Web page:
Perhaps a little unusually, the Michelin Pilot Sport 4 tyres are a touch more premium than the usual fare at this end of the market – as odd as that might sound. Good to see Nissan isn’t scrimping on quality rubber, then.

Even though it may not be brand new, the package still works pretty well for an urban SUV.

The engine steps off from a standstill rather smartly, which is a little unexpected, but engine response softens slightly as speed rises. On the go, you need to push a little harder for a burst of acceleration.

The CVT auto is a no-surprise package. It does a pretty good job of keeping revs down low, yet still accelerates up to speed nicely. If you press for urgent acceleration, it mimics a traditional stepped transmission instead of just holding revs and sounding coarse.

Given the big wheels and low-profile tyres underneath, the Qashqai may not be the ideal country tourer. The ride can jostle and jiggle, and the suspension tends to crash over rough-edged broken tarmac.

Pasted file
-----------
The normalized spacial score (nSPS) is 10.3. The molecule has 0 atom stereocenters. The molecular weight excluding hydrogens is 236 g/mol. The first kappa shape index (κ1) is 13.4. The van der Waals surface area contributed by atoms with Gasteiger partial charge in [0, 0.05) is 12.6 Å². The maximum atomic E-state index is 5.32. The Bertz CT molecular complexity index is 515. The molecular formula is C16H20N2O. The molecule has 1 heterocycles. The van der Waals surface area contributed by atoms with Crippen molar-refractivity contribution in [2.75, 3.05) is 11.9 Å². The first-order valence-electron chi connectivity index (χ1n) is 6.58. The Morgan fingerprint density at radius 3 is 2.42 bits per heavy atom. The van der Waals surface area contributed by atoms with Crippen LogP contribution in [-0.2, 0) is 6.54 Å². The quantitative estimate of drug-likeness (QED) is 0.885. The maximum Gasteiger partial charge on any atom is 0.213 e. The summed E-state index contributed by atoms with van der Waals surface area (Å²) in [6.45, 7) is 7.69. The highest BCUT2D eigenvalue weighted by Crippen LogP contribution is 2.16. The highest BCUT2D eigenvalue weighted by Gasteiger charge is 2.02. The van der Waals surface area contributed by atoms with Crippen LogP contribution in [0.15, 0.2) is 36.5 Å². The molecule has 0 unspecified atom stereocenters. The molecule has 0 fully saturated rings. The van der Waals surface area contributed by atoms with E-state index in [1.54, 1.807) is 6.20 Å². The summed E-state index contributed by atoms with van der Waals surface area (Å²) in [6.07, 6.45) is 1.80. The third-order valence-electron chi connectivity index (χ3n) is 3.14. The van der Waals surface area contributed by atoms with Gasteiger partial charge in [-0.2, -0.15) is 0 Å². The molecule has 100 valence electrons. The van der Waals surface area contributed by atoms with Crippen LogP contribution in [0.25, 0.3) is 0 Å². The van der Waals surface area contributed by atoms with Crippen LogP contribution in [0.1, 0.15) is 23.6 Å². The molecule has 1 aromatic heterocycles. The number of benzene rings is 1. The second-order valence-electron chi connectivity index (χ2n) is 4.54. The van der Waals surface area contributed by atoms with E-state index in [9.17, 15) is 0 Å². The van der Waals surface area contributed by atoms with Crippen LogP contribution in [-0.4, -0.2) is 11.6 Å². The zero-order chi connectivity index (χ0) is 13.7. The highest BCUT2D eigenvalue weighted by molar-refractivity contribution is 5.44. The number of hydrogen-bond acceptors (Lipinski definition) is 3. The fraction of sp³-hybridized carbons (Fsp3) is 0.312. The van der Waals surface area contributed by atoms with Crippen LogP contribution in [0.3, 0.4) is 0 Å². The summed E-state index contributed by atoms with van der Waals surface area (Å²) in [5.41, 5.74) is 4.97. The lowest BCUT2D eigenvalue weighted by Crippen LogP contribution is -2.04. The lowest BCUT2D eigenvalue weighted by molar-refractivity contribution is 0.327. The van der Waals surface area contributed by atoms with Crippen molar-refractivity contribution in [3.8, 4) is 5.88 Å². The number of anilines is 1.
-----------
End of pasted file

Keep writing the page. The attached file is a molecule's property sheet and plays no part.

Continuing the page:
There’s a touch more tyre noise than is ideal at high speed, and a bit of wind noise from the mirrors and front door frames filters into the cabin at times, too.

In town, the Qashqai is at its happiest, the steering is nice and light, though a bit wooly off-centre. Overall, it treads a safe, predictable middle-of-the-road path, dynamically.

Nissan claims it’ll sip fuel at a rate of 6.9 litres per 100km. Sticking to the suburbs netted 9.2L/100km in light traffic, but in mixed conditions a figure of 8.4L/100km is still decent.

On the inside, the Qashqai Midnight goes black-on-black (of course), and looks pretty smart with leather and suede-look combination seats, a black roof lining, and a mix of brushed and gloss-black trim pieces.

Standard kit covers things like manual air-con, 7.0-inch touchscreen infotainment with Apple CarPlay and Android Auto, satellite navigation, digital radio, Bluetooth and voice recognition, keyless entry and start, electric park brake, cruise control, 360-degree cameras, auto lights and wipers, LED headlights with steering-linked adaptive front lighting, and one-touch power windows front and rear.

With a $35,900 price tag, before on-road costs, the Midnight sits towards the top of the Qashqai range between the $34,300 ST-L and Ti grade from $38,790 (both before on-road costs). Do note, though, the ST-L's heated seats go missing from the Midnight in the process, and the sets are manually rather than electrically adjusted.